Leaving a Smaller Footprint Students work to offset carbon emissions generated by class field trip

How big is your footprint?

Visit the U.S. Environmental Protection Agency or The Nature Conservatory to estimate how many tons of carbon dioxide and other greenhouse gases your actions contribute to the environment each year, and learn about what steps you can take to reduce your carbon footprint.

Three vans travelling 3,000 miles can leave an awfully big carbon footprint—a 6.2-metric-ton footprint, to be exact.

That massive footprint was the one potential downside to the 10-day field trip that was the capstone of UI professor Art Bettis’ spring semester geoscience course, Geology Field Trip: Selected National Parks. The College of Liberal Arts and Sciences course, which met once a week during the spring semester, focused on the geologic, biologic, and cultural resources of the National Park System, as well as management and environmental issues. It concluded with a 10-day trip to Florisant Fossil Beds and Great Sand Dunes National Parks in Colorado and Tent Rocks National Monuments and Valles Caldera National Preserve in New Mexico.

So, at the beginning of the semester, Bettis issued a challenge to the 15 students in his class: find a way to offset that carbon in order to neutralize the environmental impact of the trip. He didn’t require the students to participate in the challenge, but every one of them wanted to get involved.

“They were all for it right away,” he says. “They have just taken the ball and run with it. I think most students are just dying to do something that will help solve a bigger problem in the community.”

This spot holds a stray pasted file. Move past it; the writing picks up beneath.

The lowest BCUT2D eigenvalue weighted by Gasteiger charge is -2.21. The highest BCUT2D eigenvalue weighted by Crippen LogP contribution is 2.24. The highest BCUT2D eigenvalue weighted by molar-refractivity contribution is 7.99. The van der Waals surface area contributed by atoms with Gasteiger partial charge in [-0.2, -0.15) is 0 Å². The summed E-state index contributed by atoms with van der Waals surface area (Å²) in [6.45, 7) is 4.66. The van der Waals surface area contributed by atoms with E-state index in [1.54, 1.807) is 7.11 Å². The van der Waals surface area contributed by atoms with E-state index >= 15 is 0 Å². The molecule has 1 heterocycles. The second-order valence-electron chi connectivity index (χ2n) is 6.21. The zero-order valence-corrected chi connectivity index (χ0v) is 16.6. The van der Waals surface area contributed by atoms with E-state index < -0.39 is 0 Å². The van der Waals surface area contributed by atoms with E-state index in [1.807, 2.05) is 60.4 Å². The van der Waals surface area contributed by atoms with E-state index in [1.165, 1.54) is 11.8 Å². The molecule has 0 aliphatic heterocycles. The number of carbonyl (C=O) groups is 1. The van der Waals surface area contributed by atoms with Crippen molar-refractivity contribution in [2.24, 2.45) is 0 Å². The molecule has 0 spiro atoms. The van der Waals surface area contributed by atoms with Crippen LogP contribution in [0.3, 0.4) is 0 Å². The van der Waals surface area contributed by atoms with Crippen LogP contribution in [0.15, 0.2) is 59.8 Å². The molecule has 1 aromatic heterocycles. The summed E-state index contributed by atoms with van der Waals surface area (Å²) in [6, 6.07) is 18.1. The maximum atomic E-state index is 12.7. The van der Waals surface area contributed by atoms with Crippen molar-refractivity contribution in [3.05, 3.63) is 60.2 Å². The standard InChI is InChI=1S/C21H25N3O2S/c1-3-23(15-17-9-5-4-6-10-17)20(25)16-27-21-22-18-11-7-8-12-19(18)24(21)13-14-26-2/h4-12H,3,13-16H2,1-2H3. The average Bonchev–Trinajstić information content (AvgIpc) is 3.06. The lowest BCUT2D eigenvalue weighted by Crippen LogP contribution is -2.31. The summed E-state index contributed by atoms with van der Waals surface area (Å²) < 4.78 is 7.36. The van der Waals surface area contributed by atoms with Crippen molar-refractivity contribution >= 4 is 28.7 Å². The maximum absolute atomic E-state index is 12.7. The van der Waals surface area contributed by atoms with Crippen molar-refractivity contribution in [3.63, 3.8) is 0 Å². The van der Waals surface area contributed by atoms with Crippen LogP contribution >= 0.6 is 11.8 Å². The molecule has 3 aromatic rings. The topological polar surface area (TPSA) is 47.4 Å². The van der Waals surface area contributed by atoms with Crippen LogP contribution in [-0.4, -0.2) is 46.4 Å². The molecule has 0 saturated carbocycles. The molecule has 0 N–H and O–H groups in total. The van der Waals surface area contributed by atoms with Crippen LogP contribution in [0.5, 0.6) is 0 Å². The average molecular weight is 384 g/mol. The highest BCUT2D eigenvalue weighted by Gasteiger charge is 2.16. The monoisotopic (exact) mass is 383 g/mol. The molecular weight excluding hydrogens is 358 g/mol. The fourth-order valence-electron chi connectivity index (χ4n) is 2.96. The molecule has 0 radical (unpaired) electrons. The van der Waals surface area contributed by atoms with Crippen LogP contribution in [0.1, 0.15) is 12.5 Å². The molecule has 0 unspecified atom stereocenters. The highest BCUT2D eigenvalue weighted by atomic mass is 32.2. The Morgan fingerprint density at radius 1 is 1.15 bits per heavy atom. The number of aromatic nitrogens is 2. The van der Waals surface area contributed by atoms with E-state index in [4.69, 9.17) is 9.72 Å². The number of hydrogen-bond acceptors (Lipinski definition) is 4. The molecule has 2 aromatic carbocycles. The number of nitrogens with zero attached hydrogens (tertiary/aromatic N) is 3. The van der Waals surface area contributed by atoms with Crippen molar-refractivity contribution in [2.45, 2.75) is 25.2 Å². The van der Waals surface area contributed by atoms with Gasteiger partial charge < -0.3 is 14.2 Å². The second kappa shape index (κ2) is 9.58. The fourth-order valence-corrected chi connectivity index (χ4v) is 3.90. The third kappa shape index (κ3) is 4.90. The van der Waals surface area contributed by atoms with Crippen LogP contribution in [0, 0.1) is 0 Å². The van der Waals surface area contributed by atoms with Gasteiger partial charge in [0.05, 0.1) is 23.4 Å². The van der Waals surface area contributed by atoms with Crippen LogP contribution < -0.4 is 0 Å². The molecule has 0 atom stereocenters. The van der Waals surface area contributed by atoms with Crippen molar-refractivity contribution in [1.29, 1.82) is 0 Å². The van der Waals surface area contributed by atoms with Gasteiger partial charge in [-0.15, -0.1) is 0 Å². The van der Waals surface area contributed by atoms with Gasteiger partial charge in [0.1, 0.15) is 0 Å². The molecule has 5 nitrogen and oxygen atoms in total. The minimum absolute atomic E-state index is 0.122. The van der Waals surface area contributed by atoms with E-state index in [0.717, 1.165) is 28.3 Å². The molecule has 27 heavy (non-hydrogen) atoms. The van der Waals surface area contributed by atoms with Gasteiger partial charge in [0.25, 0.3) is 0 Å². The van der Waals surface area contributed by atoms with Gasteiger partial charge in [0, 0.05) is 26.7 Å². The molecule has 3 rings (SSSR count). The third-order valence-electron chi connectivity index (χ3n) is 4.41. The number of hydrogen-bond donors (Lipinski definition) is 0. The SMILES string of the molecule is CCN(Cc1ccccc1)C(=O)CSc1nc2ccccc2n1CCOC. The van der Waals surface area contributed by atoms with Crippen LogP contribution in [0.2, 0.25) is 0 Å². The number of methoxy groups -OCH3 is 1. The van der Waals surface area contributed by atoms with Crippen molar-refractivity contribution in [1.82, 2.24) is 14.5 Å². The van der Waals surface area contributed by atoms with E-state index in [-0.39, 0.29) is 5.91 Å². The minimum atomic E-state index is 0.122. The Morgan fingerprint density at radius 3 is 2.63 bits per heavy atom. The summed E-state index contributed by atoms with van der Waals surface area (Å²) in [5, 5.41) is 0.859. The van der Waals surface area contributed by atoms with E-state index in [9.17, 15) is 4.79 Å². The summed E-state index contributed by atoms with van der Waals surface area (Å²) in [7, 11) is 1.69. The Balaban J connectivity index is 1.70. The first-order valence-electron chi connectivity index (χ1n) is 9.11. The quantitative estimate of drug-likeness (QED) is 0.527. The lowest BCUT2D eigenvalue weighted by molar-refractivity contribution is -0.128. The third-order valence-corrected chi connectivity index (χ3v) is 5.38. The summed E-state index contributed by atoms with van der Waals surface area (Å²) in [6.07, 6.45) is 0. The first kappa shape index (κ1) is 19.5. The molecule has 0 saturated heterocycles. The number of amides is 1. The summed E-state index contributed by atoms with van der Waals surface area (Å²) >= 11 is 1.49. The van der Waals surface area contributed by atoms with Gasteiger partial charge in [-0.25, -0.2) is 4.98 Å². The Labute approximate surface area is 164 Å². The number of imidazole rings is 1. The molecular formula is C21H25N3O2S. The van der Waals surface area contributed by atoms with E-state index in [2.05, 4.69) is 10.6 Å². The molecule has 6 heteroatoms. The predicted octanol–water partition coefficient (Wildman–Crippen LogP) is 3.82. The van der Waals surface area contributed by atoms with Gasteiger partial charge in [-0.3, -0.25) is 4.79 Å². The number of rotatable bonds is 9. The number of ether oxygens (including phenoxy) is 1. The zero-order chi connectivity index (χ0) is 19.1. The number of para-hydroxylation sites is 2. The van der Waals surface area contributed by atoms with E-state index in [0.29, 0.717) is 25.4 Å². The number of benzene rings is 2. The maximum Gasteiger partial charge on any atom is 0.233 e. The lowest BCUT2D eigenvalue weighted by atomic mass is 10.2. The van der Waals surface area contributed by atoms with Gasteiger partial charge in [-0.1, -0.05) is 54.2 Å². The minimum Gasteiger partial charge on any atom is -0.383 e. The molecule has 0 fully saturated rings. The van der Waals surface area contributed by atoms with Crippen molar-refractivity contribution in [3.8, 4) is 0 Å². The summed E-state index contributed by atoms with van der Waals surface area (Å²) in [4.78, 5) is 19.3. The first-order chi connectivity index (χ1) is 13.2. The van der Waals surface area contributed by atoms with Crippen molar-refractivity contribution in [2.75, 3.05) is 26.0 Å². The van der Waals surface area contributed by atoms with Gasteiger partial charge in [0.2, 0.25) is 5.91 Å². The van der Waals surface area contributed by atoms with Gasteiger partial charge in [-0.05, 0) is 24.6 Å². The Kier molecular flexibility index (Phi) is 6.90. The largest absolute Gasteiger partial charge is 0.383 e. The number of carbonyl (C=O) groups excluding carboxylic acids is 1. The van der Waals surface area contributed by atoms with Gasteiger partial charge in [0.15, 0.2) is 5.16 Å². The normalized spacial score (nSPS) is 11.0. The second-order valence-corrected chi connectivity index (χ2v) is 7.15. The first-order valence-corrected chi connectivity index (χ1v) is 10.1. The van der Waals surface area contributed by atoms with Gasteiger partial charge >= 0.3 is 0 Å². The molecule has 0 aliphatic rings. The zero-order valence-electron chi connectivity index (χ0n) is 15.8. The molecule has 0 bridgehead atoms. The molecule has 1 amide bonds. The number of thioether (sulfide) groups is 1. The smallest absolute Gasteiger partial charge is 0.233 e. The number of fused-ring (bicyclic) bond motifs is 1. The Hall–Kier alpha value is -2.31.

A big footprint required a big project, so the class partnered with the city to plant more than 1,000 native Iowa shrubs at Sycamore Greenspace, a city park and wetland area that was constructed for storm water management. About 900 ninebark, nannyberry, and arrowwood shrubs were purchased by the city from the State Forest Nursery in Ames; another 150 were donated. In addition, Lon Drake, professor emeritus of geoscience, donated 50 elderberry and coralberry shrubs.

The shrubs will sequester about 6.2 metric tons of carbon in about three to five years, Bettis says.

They’ll also beautify the area and help create a wildlife habitat for native birds and other animals in the park, says Brenda Nations, environmental coordinator for the City of Iowa City.

“This is a great partnership for us,” Nations says. “One of our goals as a city is to lower emissions within our community, and anything students can do in that area is a huge help. I’m really excited that students are getting this as a part of their education. With this project, they’re getting a hands-on education in a new environment, and, of course, we’re getting the help of their labor.”

Bettis’ students planted the shrubs in late April and early May. Volunteers from Kirkwood Community College’s Environmental Club and Iowa City’s City High School pitched in, too.

“I’m really excited that this is the direction we decided to go,” says UI junior Eric Tripp, a chemical engineering major from Burlington, Iowa. “It’s something that’s really visual, and helps quantify the effects of our actions. This project not only helps solve a problem, but also helps people perceive the size of the problem.”

In addition to being enrolled in Bettis’ class, Tripp is in the middle of an energy efficiency auditor internship with the Iowa City Public Works Department.

Other steps students took to reduce their carbon footprint included taking the bus, walking, or bicycling instead of driving; eating more meatless meals; composting; and using less water.

“I think this was a really cool way to get people thinking about environmental issues,” says UI junior Emmalyn Kayser of Des Moines. “As an environmental science major, these things are always on my brain, but I took a similar road trip on my own last summer, and I didn’t even think twice about the carbon I was putting into the atmosphere. I was just super excited to go on the trip. Now I feel like I’m ‘paying back’ the environment for both that trip and this one.”

Anne Kapler
photo from istockphoto

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© The University of Iowa 2009